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    Why solo practice is a poor fit for the future

    Dentistry is only getting more complicated, and solo practices aren't equipped to handle the complexities.

    Nortel, formerly known as Northern Telecom Limited, was one of the largest manufactures of payphones. Their series 200 was a nickel-plated phone that gained huge acceptance in the 50s and early 60s.

    Nortel upgraded from rotary phones to the push-button phones in the late 60s with their Centurion series. Finally, in the early 90s, Nortel came out with Millennial, which could not only take coins but now also take credit cards. Their customers included Bell Canada, Telus, Qwest, Sprint, Sasktel, Telebec, Telephone de Nantes, Telephone de Warwick, US West Express, GTE, Nevada Bell and Embarq. They were biggest player in the payphone market.

    In 2009, Nortel went out of business.

    What happened? The answer is obvious. Cell phones happened, and Nortel could not adapt.

    Related article: What's next for the solo practice?

    The adjustment between organisms and their environment is referred to as evolutionary adaptation. Adaptation is the root concept that grew into Darwin's theory of natural selection. Organisms that cannot adapt become extinct.

    Given the rapid and dynamic changes occurring in the dental industry, both in the clinical, organizational and reimbursement domains, it is evident that solo practices cannot adapt rapidly enough to address these changes, while managed group practices have a much greater adaptation capacity. This inability to adapt quickly enough will cause the contraction and eventual demise of solo practice.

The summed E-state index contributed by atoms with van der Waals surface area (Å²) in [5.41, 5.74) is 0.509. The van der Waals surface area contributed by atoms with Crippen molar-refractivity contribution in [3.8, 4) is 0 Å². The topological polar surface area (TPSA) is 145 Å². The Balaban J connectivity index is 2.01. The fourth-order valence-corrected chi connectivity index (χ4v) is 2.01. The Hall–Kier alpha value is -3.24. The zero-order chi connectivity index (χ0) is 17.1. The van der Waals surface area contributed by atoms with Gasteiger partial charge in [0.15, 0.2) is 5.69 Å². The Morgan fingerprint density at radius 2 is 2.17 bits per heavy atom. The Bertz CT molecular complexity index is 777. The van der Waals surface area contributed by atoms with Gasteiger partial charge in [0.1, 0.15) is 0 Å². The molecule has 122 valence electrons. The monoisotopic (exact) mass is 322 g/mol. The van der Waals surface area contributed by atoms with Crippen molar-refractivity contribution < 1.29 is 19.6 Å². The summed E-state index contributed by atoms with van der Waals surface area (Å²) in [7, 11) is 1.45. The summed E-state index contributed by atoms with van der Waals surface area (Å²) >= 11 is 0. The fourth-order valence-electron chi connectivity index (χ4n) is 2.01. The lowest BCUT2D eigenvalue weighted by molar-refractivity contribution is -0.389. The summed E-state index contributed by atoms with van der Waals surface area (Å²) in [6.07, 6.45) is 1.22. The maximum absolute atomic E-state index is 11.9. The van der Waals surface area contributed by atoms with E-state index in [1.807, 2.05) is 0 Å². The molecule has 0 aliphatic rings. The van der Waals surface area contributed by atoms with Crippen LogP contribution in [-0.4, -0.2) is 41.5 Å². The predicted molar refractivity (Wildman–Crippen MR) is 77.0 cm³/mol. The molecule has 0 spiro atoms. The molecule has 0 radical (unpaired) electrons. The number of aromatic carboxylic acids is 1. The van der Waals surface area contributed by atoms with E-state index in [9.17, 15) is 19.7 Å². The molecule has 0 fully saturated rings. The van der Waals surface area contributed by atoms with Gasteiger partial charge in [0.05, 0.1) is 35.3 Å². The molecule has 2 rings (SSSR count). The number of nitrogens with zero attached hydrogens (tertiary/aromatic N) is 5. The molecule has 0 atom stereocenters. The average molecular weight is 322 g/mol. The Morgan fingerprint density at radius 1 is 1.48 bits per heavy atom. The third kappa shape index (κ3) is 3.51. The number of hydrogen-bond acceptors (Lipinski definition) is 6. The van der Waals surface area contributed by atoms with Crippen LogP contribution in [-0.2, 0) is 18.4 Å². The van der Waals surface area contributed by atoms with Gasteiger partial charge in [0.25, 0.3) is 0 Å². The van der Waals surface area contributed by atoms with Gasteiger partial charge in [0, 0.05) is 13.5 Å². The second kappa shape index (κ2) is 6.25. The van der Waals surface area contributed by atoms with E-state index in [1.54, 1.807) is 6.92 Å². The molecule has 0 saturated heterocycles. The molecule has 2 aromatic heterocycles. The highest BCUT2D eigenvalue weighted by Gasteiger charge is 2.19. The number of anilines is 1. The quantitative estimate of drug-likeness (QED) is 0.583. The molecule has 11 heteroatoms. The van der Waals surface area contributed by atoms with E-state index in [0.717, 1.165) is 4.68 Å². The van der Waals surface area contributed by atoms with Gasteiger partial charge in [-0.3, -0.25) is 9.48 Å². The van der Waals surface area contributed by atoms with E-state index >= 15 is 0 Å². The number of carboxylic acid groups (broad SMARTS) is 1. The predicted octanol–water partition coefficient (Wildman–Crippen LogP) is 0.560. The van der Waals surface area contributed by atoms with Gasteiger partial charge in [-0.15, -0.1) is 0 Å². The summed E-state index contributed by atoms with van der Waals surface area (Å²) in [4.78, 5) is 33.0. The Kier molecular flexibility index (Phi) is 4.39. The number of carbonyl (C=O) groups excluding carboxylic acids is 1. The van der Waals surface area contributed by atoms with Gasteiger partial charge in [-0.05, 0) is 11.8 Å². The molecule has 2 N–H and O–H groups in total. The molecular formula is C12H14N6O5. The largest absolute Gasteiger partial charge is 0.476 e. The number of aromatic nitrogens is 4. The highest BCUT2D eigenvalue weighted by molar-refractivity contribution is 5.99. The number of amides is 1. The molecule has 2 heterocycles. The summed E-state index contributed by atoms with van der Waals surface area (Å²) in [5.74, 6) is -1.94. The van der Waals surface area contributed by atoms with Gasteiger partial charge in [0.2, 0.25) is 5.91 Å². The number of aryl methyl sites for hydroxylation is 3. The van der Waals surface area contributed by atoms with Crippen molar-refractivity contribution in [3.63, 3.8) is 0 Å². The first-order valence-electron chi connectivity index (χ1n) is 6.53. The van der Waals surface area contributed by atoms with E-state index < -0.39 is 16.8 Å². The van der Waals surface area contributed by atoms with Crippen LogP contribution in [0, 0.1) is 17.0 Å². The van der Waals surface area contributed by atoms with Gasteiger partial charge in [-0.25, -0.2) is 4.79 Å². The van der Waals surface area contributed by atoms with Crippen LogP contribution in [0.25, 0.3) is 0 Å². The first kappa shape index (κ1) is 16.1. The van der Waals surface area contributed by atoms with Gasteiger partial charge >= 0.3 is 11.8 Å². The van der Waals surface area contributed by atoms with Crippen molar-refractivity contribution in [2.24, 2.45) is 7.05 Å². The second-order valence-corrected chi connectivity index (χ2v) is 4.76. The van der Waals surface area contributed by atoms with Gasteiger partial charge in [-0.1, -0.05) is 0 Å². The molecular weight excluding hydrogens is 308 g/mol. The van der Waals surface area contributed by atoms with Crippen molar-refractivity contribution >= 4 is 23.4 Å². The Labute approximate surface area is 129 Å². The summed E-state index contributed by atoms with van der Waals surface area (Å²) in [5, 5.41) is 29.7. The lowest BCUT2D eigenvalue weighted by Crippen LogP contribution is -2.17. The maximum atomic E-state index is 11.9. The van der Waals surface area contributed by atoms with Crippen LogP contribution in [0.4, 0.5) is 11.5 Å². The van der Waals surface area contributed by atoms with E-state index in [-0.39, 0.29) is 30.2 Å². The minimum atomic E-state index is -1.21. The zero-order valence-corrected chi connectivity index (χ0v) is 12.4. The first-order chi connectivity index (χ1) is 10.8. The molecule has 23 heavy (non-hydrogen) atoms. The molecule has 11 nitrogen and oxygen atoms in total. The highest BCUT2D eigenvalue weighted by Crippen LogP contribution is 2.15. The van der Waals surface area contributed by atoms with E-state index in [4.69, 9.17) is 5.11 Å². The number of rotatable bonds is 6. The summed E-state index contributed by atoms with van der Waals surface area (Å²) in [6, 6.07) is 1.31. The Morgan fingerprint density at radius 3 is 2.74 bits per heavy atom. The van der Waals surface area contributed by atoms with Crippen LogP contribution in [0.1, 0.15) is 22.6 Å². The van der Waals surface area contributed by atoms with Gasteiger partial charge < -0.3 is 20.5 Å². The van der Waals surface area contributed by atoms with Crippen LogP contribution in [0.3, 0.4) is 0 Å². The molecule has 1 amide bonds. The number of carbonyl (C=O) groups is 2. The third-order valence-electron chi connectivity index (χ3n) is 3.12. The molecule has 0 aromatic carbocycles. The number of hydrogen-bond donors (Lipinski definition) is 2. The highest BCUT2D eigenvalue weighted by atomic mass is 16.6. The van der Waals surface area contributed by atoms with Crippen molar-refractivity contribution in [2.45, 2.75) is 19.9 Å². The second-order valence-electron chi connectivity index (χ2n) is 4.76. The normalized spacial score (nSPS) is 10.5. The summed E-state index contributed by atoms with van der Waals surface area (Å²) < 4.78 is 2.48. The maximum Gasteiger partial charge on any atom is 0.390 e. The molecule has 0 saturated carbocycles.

Solo practice is based on a historical model of small business organizational structures and processes. These structures and processes may be executed better or worse in respective solo practices, but they are basically the same in each one. Yes, there have been drastic improvements via IT and technology in their structures and processes; yes, there are much greater efficiencies; yes, data analytics has enabled better management and control—but basically, solo practice is still solo practice, whether high- or low-tech, poorly or very well run.

    Related article: Why managed group practice will dominate the future

    Given the rising costs and complexity of operating a dental practice, the economics of solo practice dictate the dentist must be the producer, the leader, the manager, the team leader, the VP of marketing, the VP of facility management, the principal in R&D, the owner and a team player. In solo practice, the dentist must act as the CEO, the COO, the CFO and the VP of every department.

    Up next: What a group practice could do for you 

    Dr. Marc Cooper
    Dr. Cooper's professional career includes private periodontist, academician, researcher, teacher, practice management consultant, ...

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